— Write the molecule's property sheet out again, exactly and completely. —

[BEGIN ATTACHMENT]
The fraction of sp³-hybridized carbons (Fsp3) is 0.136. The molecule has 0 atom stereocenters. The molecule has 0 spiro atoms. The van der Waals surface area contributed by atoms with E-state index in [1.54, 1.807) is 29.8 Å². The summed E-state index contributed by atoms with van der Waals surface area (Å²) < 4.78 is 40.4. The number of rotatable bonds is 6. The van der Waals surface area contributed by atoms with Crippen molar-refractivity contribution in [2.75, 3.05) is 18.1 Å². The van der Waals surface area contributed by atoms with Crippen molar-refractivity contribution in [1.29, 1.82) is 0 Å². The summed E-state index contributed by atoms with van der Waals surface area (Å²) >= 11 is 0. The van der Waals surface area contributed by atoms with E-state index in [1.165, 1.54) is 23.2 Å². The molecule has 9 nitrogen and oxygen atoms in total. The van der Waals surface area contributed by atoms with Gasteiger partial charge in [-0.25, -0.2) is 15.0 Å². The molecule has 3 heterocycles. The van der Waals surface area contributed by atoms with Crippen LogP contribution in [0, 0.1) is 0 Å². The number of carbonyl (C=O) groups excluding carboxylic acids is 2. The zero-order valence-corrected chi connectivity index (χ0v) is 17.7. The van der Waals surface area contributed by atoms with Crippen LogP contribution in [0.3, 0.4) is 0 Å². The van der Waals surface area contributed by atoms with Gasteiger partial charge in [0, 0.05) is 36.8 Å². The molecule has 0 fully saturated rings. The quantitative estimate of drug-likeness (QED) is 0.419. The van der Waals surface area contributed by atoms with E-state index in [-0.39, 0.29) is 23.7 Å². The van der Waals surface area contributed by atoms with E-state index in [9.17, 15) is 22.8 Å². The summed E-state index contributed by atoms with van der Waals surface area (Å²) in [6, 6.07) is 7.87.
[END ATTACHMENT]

The fraction of sp³-hybridized carbons (Fsp3) is 0.136. The molecule has 0 atom stereocenters. The molecule has 0 spiro atoms. The van der Waals surface area contributed by atoms with E-state index in [1.54, 1.807) is 29.8 Å². The summed E-state index contributed by atoms with van der Waals surface area (Å²) < 4.78 is 40.4. The number of rotatable bonds is 6. The van der Waals surface area contributed by atoms with Crippen molar-refractivity contribution in [2.75, 3.05) is 18.1 Å². The van der Waals surface area contributed by atoms with Crippen molar-refractivity contribution in [1.29, 1.82) is 0 Å². The summed E-state index contributed by atoms with van der Waals surface area (Å²) >= 11 is 0. The van der Waals surface area contributed by atoms with E-state index in [1.165, 1.54) is 23.2 Å². The molecule has 9 nitrogen and oxygen atoms in total. The van der Waals surface area contributed by atoms with Gasteiger partial charge in [-0.25, -0.2) is 15.0 Å². The molecule has 3 heterocycles. The van der Waals surface area contributed by atoms with Crippen LogP contribution in [0, 0.1) is 0 Å². The number of carbonyl (C=O) groups excluding carboxylic acids is 2. The zero-order valence-corrected chi connectivity index (χ0v) is 17.7. The van der Waals surface area contributed by atoms with Crippen LogP contribution in [0.3, 0.4) is 0 Å². The van der Waals surface area contributed by atoms with Gasteiger partial charge in [0, 0.05) is 36.8 Å². The molecule has 0 fully saturated rings. The quantitative estimate of drug-likeness (QED) is 0.419. The van der Waals surface area contributed by atoms with E-state index in [-0.39, 0.29) is 23.7 Å². The van der Waals surface area contributed by atoms with E-state index in [9.17, 15) is 22.8 Å². The summed E-state index contributed by atoms with van der Waals surface area (Å²) in [6, 6.07) is 7.87.